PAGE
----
Basically, I was silly to think that I could come here and just pick up where I left off, because where I left off wasn’t meant to be a comma or an ellipsis. It was meant wholeheartedly to be a period, and I ignored it. Like a run on sentence, my persistence in Oberlin so far has been awkward and unwieldly. The only way to change it now is to turn it into some sort of artistic statement, like a line in a painfully overwrought poem or a sentence in some obscure, postmodern German book that is secretly an entire paragraph all on its own…with the verb at the very end. Which, is to say, there doesn’t really seem to be a way to change it. I was meant to move on, and instead I hesitated. Every ending is very much a new beginning, and that’s an empowering thought, but you’ve got to finish the ending before you can start a new beginning.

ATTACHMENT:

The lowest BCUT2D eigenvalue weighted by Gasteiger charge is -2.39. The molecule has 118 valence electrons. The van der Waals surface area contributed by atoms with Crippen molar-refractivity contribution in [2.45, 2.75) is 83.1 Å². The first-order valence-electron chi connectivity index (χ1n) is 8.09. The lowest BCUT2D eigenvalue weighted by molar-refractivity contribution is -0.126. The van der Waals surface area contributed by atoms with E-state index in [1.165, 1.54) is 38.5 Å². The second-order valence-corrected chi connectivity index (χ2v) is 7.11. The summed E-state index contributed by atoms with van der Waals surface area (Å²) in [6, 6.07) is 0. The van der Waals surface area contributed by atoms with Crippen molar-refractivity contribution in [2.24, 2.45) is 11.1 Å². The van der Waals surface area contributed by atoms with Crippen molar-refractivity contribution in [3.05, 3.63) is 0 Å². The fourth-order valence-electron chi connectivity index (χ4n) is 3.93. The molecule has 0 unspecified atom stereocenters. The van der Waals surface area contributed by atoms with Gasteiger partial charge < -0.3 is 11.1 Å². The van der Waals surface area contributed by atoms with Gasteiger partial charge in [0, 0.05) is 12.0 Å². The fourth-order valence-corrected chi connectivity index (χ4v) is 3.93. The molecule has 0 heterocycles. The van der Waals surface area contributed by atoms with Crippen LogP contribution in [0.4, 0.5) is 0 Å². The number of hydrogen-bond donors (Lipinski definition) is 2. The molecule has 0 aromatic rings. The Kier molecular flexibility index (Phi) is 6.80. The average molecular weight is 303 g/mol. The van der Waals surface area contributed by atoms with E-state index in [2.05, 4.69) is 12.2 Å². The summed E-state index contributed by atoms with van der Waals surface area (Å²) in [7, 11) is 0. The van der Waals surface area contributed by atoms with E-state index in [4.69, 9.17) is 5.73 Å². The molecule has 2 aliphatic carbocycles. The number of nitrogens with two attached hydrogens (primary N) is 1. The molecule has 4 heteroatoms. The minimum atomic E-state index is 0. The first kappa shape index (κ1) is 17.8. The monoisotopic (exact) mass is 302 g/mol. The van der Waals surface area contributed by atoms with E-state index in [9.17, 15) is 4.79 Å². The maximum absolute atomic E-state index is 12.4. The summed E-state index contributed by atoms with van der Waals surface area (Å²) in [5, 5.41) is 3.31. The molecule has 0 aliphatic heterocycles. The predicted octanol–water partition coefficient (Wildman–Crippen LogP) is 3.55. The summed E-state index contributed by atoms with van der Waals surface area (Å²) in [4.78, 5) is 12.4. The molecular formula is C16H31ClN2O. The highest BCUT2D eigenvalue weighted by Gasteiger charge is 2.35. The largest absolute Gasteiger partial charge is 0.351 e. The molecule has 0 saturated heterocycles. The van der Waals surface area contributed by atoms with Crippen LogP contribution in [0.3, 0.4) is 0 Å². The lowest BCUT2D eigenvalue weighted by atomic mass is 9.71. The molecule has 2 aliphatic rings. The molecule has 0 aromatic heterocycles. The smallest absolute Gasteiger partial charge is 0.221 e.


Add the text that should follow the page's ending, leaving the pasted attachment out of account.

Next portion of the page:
I’m not going to beat this metaphor any further to death. Like all my posts about unresolved, existential issues, this has the potential to become an unending circle of rhetorical questions and self-doubt. Before I move on to the real point of this post, I’ll just say this. Ultimately, returning to Oberlin this year will be a good idea. When I graduated high school, I was not ready to start college. Sex was a forbidden and dirty act. Alcohol was a poison so potent I’d die at the first sip. The whole world stopped after 11pm. While I do feel like I’m sprinting towards adulthood, I’m not ready for a whole new world. A year off is a good thing. Even if I can’t go back (and when I think about it, I certainly don’t want to), what I can do is grit my teeth, close my eyes, and lay my finger on that damn period key. My time at Oberlin College has ended, but Oberlin, Ohio can still be my new beginning. I just have to finish typing “The End” so I can finally start again with “Once upon a time…” And, ya know, anything can happen after an ellipsis! 😉The real point of this post was to talk about my WEEKEND. For the first time in weeks, I have a day off. In fact, I have twodays off, and they’ve been fantastic so far. My dad came to visit today and brought me the things I needed to make my room seem more like home and less like just another place I’m crashing for a couple of weeks. We got a late lunch at Black River, where my Agave employee discount also applies (whoo!), and then checked out the art museum. The AMAM is one of the most amazing things about Oberlin as a town and a college, I think. I’ve always adored it, but right now especially they have this really awesome exhibit on religion, ritual, and performance featuring pieces from Yale’s art collection as well. I won’t go into it much, because, if you think I can go on forever about my problems, I can go on even longer when talking about religious art.